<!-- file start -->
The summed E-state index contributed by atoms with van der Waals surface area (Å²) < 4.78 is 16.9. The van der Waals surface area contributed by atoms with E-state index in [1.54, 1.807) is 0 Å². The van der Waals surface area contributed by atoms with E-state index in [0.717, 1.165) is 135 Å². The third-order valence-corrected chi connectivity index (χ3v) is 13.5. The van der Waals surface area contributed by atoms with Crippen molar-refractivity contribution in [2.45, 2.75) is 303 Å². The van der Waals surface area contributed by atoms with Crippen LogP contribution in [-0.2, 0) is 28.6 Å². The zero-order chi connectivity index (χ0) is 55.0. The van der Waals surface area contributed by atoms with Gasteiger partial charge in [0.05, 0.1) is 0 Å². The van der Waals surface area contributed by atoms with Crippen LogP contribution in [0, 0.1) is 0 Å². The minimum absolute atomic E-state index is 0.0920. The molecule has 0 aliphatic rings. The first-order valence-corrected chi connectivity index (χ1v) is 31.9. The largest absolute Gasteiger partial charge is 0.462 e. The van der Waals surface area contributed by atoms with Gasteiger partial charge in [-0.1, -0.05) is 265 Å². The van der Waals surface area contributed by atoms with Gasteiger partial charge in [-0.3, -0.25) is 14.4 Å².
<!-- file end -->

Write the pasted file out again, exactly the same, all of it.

The summed E-state index contributed by atoms with van der Waals surface area (Å²) < 4.78 is 16.9. The van der Waals surface area contributed by atoms with E-state index in [1.54, 1.807) is 0 Å². The van der Waals surface area contributed by atoms with E-state index in [0.717, 1.165) is 135 Å². The third-order valence-corrected chi connectivity index (χ3v) is 13.5. The van der Waals surface area contributed by atoms with Crippen molar-refractivity contribution in [2.45, 2.75) is 303 Å². The van der Waals surface area contributed by atoms with Crippen LogP contribution in [-0.2, 0) is 28.6 Å². The zero-order chi connectivity index (χ0) is 55.0. The van der Waals surface area contributed by atoms with Gasteiger partial charge in [0.05, 0.1) is 0 Å². The van der Waals surface area contributed by atoms with Crippen LogP contribution in [0, 0.1) is 0 Å². The minimum absolute atomic E-state index is 0.0920. The molecule has 0 aliphatic rings. The first-order valence-corrected chi connectivity index (χ1v) is 31.9. The largest absolute Gasteiger partial charge is 0.462 e. The van der Waals surface area contributed by atoms with Gasteiger partial charge in [-0.1, -0.05) is 265 Å². The van der Waals surface area contributed by atoms with Gasteiger partial charge in [-0.3, -0.25) is 14.4 Å².